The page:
Right Opinion

If Biden Runs, They’ll Tear Him Up

The old Democratic Party was warm, like him. The new one rising is colder, less human and divisive.

Peggy Noonan · Apr. 13, 2019

Don’t do it, Joe.

Don’t run for president. It won’t work, you won’t get the nomination, your loss will cause pain and not only for you.

And your defeat will be worse than sudden, it will be poignant.

Right now operatives for the other candidates are trying to scare you out of jumping in. We all know that what you intended as warmth is now received as a boundary violation. You addressed this in a video that was crisp and friendly: You never meant to cause discomfort, you intend to change your ways.

But it’s not going away. It will linger, and more will come.

Democratic operatives do not fear you will win the nomination — they think you’re too old, your time has passed, you’re not where the energy of the base is, or the money. But they do not want you taking up oxygen the next six to 10 months as you sink in the polls. And they don’t want you swooping in to claim the middle lane. Others already have a stake there, or mean to.

In the past you were never really slimed and reviled by your party; you were mostly teased and patronized. But if you get in the race this time, it will be different. They will show none of the old respect for you, your vice presidency or your past fealty to the cause. And you are in the habit of receiving respect. Soon the topic will turn, in depth, to Anita Hill, the Clinton crime bill, your friendliness to big business. You have opposed partial-birth abortion. Also, the old plagiarism video will come back and be dissected. It was more than 30 years ago, and for a lot of reporters and voters it will be a riveting story, and brand new.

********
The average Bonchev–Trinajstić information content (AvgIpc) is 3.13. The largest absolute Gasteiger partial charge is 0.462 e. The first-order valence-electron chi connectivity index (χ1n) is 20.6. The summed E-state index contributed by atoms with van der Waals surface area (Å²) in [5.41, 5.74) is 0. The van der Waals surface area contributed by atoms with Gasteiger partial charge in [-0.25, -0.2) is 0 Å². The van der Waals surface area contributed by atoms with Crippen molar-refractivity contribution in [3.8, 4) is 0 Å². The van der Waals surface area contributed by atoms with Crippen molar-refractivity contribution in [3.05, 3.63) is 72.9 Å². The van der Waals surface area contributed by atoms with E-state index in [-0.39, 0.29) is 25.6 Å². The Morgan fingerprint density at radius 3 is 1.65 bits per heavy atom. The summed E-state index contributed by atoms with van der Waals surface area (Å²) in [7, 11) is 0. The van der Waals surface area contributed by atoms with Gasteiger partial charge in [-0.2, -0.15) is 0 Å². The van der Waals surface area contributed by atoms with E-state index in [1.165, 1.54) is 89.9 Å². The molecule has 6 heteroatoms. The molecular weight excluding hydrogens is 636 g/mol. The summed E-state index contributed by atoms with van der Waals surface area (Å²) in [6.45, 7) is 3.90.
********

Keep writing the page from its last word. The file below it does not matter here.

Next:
You backed the Iraq war. That question will be resurrected, as opposed to redebated. It is always fair to redebate it — to be asked, “Why did your generation of Democratic politicians back that war. Looking back what did you misunderstand?” But it will only be resurrected, and thrown in your face.

You will be judged to be old-school, and insufficiently doctrinaire. The current Democratic Party is different from the one you entered in the late 1960s, not only in policies but in mood, tone, style. Today’s rising young Democrats see no honor in accommodation, little virtue in collegiality.

In the old party of classic 20th-century Democratic liberalism, they wanted everyone to rise. Those who suffered impediments — minorities, women, working people trying to unionize — would be given a boost. There’s plenty to go around, America’s a rich country, let the government get in and help.

The direction, or at least the aspiration, was upward, for everybody.

The mood of the rising quadrants of the new party is more pinched — more abstractedly aggrieved, more theoretical. Less human. Now there’s a mood not of Everyone Can Rise but of Some Must Be Taken Down. White people in general, and white males in particular, are guilty of intractable privilege. It’s bitter, resentful, divisive.

And it is at odds with the spirit in which your political categories were formed. Actually, your politics always struck me as being like the World War II movies Americans of a certain age grew up on. The American soldiers are in the foxhole in Bataan, and there’s the working-class guy from Brooklyn, the tall Ivy League guy, the baker’s apprentice from Ohio. They’re all together and equal, like the country they represent. When the war’s over they’ll probably stay friends and the Brooklyn guy will be in the union and the Ivy League fancy-pants will be in management, but they’ll quickly forge the new contract and shake on the deal because back when it counted we were all in it together.